Above, Robert Irvine, left, appears in an episode of the Food Network’s Chopped All Stars with host Ted Allen, center, and Anne Burrell. (Food Network)
Paula Deen has been let go by the Food Network, a fall from a certain type of grace after she admitted to using the N-word. But she’s not the first food celebrity laid low by scandal. Though we do seem to be a pretty clean-living bunch, there have been some notable exceptions. In roughly ascending order:
Richard Nelson: Largely forgotten today, Richard Nelson was a promising cooking teacher and food writer in the 1980s. An acolyte of James Beard, his book “Richard Nelson’s American Cooking” was released in 1984 to high acclaim and hot sales. And then he was accused of lifting more than 40 of the book’s recipes from the redoubtable Richard Olney and even more from other writers. Olney sued and Nelson’s publisher settled and pulled the book from store shelves. To this day, though, there are those who insist that Nelson had gotten those recipes, with permission, from Beard in cooking classes and then was hung out to dry.
Robert Irvine: Padding the resume may be a hallowed tradition. But when the padder becomes famous, it sometimes comes back to bite. Robert Irvine probably thought he was engaging in a little harmless filigree when he claimed to have worked on Princess Diana’s wedding cake and having been a White House chef. But after he became well-known with the Food Network show “Dinner Impossible,” the St. Petersburg Times dug a little deeper (he was reported to be opening a couple of restaurants there) and found that neither of those claims were strictly true.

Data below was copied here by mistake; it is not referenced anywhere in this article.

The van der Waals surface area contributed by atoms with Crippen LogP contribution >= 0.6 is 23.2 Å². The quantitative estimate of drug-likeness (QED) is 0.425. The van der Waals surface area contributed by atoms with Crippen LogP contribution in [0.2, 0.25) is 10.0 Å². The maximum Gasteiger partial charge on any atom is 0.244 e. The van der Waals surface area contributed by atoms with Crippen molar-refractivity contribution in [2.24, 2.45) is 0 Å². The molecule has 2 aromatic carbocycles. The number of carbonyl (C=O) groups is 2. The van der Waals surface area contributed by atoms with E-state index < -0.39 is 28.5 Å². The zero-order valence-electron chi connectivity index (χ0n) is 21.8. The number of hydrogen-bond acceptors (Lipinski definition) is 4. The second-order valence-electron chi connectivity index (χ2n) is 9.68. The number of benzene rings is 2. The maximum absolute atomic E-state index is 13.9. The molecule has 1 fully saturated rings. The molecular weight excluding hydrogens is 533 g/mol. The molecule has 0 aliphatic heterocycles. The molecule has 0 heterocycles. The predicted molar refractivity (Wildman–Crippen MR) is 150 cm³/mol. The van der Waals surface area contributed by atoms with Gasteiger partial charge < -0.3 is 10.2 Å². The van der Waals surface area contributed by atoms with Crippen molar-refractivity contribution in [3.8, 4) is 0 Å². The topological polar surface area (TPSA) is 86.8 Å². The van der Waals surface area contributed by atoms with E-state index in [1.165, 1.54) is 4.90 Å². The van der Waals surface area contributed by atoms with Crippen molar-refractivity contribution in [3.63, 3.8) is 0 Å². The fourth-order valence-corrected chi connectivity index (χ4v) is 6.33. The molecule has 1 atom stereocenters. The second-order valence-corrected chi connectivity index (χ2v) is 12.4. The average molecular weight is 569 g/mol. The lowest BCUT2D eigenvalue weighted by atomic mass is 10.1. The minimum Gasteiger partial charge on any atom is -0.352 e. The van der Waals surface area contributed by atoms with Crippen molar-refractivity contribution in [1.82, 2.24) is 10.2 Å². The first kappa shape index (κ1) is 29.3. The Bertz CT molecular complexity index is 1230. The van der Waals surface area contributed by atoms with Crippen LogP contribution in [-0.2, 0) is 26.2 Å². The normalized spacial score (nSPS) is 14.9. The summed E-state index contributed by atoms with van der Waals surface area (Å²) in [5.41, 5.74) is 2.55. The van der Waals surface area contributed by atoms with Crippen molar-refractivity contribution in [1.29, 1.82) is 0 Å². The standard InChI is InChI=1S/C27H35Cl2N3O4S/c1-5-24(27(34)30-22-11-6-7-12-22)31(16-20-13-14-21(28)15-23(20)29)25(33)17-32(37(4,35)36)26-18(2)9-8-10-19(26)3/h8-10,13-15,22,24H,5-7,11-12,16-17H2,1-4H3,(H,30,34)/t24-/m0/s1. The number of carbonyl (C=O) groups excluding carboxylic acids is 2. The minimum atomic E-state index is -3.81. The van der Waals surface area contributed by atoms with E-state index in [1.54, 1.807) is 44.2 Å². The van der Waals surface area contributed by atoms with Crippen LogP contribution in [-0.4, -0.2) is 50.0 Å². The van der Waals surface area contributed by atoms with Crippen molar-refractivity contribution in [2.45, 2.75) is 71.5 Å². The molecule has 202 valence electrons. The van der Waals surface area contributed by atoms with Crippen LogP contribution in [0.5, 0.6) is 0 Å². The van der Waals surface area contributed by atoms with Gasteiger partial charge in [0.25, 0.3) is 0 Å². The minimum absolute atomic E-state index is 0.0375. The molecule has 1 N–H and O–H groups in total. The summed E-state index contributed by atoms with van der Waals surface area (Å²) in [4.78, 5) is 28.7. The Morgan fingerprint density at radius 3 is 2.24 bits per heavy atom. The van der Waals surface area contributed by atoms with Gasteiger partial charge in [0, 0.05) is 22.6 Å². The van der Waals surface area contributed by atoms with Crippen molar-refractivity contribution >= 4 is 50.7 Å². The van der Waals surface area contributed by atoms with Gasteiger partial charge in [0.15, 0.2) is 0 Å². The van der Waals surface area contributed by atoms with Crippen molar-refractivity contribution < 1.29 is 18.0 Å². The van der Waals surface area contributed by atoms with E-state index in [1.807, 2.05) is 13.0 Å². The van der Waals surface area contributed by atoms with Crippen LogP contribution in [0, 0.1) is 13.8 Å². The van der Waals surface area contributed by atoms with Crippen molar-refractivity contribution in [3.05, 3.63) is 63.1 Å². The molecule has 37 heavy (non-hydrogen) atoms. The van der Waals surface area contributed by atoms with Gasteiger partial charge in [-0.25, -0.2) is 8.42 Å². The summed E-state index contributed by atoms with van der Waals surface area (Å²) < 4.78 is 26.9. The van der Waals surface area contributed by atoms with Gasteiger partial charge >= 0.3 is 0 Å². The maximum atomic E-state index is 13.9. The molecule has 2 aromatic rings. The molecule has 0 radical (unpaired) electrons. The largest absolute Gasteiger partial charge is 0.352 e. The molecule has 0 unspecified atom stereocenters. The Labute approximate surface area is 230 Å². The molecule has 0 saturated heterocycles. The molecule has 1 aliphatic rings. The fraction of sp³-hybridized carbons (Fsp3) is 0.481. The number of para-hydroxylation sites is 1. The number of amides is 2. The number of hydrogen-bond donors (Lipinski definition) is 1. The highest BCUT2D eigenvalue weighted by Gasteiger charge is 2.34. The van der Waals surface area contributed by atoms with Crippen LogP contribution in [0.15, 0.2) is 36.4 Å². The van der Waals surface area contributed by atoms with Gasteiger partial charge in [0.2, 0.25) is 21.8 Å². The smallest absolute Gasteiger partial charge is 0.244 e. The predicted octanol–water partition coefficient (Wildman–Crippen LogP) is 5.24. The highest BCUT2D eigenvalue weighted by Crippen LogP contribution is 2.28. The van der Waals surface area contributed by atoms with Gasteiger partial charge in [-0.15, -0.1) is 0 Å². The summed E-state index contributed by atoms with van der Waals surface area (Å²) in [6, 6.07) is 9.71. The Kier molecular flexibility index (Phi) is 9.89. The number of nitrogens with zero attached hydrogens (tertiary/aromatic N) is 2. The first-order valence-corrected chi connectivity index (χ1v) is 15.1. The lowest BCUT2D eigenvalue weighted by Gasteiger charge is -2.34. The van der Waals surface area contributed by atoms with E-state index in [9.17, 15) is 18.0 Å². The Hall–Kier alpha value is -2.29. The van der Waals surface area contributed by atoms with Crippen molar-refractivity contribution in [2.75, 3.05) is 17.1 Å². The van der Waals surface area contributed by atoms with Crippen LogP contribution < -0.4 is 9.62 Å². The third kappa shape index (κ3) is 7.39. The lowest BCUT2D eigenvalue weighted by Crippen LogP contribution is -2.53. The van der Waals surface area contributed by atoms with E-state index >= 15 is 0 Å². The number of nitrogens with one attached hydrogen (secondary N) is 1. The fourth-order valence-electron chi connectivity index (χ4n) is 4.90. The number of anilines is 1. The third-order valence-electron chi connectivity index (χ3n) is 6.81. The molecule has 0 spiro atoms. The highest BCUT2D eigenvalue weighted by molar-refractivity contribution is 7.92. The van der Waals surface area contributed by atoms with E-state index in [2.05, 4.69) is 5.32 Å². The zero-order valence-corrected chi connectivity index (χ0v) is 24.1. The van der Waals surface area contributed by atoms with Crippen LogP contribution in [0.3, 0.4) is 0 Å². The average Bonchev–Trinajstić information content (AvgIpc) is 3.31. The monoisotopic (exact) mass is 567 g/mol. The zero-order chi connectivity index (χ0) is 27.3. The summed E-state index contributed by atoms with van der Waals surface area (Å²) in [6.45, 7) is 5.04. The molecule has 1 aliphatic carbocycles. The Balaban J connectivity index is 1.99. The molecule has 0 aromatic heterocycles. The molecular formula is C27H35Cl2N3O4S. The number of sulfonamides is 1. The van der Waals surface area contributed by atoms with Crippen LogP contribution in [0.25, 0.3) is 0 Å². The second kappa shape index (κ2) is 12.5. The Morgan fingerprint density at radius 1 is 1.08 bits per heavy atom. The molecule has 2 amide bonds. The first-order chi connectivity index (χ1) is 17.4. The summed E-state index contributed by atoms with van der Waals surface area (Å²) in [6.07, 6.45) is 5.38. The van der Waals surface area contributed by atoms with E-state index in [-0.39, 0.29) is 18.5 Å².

His website biography now has been amended to read: “As part of his service for the Royal Navy, Robert was selected to work on board the Royal Yacht Britannia where the Royal Family and their entourages regularly dined. During his time training U.S. Navy chefs as part of a guest chef program, Robert worked in the White House kitchens and his creations were served to high-ranking government officials.” Irvine seems to have weathered the storm – he’s back on TVFN with not one, but two series, and has more than 100,000 Twitter followers.
Martha Stewart: Once the biggest name in the food world and a rival to Oprah Winfrey for the title of queen of all media, Martha Stewart was convicted in 2004 following a highly publicized trial on charges relating to insider trading of stocks. She paid more than $150,000 in fines and served five months in federal prison. Today she remains one of the most powerful people in food, with her own monthly magazine and radio network, several marketing deals and a cooking show on PBS.
Juan-Carlos Cruz: A similar comeback is not likely for Juan-Carlos Cruz. The star of the Food Network’s Calorie Commando and Weighing In was arrested in 2010 for hiring two homeless men he found at Santa Monica’s Third Street Promenade to kill his wife, an attorney who had been his high school sweetheart. He pleaded no contest to solicitation of murder and was sentenced to nine years. According to state records, he is still serving time at the California Correctional Institution in Tehachapi.
Jeff “Frugal Gourmet” Smith: In probably the greatest fall from grace the food world has seen, Smith, who had built a television and cookbook empire on his reputation as a kindly food-loving minister, in 1997 was sued by a half-dozen young men who accused him of having sexually abused them when they were in their teens. In the blowup that followed, Smith was portrayed as a despotic crank on set and unreliable in his information and recipe writing. He settled the suits out of court and disappeared from the public stage. Smith died in his sleep in 2004.